Jeffrey Wasserstrom: Is China’s Communist Party Choking?tags: Slate, Jeffrey Wasserstrom, China, smog, pollution
Jeffrey Wasserstrom is Chancellor’s Professor of History at UC Irvine, the author of China in the 21stCentury: What Everyone Needs to Know and co-editor of Chinese Characters: Profiles of Fast-Changing Lives in a Fast-Changing Land.
...The smoggiest days I remember from my childhood in L.A. were no match for the ones China’s capital has experienced lately. In the past week, smog levels there exceeded anything seen in recent years—and Beijing is no stranger to lung-choking air. The U.S. Embassy in Beijing has been monitoring local air quality using a scale that officially stops at 500, with readings anywhere from 301 or above considered "hazardous." But last Saturday the numbers soared well beyond that, with one unofficial embassy reading hitting 800. Bloomberg reported that the head of cardiology at a Beijing hospital said that the number of people coming into emergency rooms with heart attacks doubled last Friday....
Beijing’s horrific smog has much more important unintended consequences. In seeking to legitimate its rule, the Communist Party insists that under its watch, especially in recent economic boom times, life in Chinese cities has gotten steadily better in every way. This development-equals-progress narrative has been losing purchase thanks not just to worries about air pollution, but also tainted food scandals, the most famous of which involved milk powder laced with melamine, and a concern about chemical plants spewing toxic run-off into waterways, which has inspired an uptick in not-in-my-backyard protests across China....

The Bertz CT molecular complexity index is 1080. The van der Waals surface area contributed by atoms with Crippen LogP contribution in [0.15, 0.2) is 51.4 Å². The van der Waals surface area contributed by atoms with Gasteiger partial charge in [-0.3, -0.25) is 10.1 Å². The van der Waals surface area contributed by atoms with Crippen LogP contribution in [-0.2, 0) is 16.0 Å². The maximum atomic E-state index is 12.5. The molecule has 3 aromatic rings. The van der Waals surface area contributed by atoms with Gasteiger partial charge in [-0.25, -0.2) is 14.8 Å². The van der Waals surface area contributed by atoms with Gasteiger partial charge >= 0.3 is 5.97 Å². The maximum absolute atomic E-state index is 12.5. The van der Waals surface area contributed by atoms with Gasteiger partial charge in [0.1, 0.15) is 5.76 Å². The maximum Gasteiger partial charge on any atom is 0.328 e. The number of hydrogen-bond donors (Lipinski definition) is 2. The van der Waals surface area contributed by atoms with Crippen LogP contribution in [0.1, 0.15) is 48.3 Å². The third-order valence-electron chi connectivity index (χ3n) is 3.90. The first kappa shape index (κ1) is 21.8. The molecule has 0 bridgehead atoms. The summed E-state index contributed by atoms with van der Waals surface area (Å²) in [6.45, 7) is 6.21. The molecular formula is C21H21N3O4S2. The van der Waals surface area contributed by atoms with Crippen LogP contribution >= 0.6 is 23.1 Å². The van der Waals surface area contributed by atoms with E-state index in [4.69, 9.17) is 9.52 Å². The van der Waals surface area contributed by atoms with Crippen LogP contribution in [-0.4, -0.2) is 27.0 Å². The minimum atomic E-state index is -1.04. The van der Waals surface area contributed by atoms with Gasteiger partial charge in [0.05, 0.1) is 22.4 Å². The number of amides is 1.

comments powered by Disqus
- Did a historian who said he’s a victim of McCarthyism get the story wrong?
- Stephanie Coontz’s work on the history of marriage cited by the Supreme Court.
- How Does It Feel To Have One’s Work as a Historian Cited by the Supreme Court? Cool. Very Cool. Thank You Very Much.
- NYT History Book Reviews: Who Got Noticed this Week?
- David Hackett Fischer wins $100,000 prize for lifetime achievement in military writing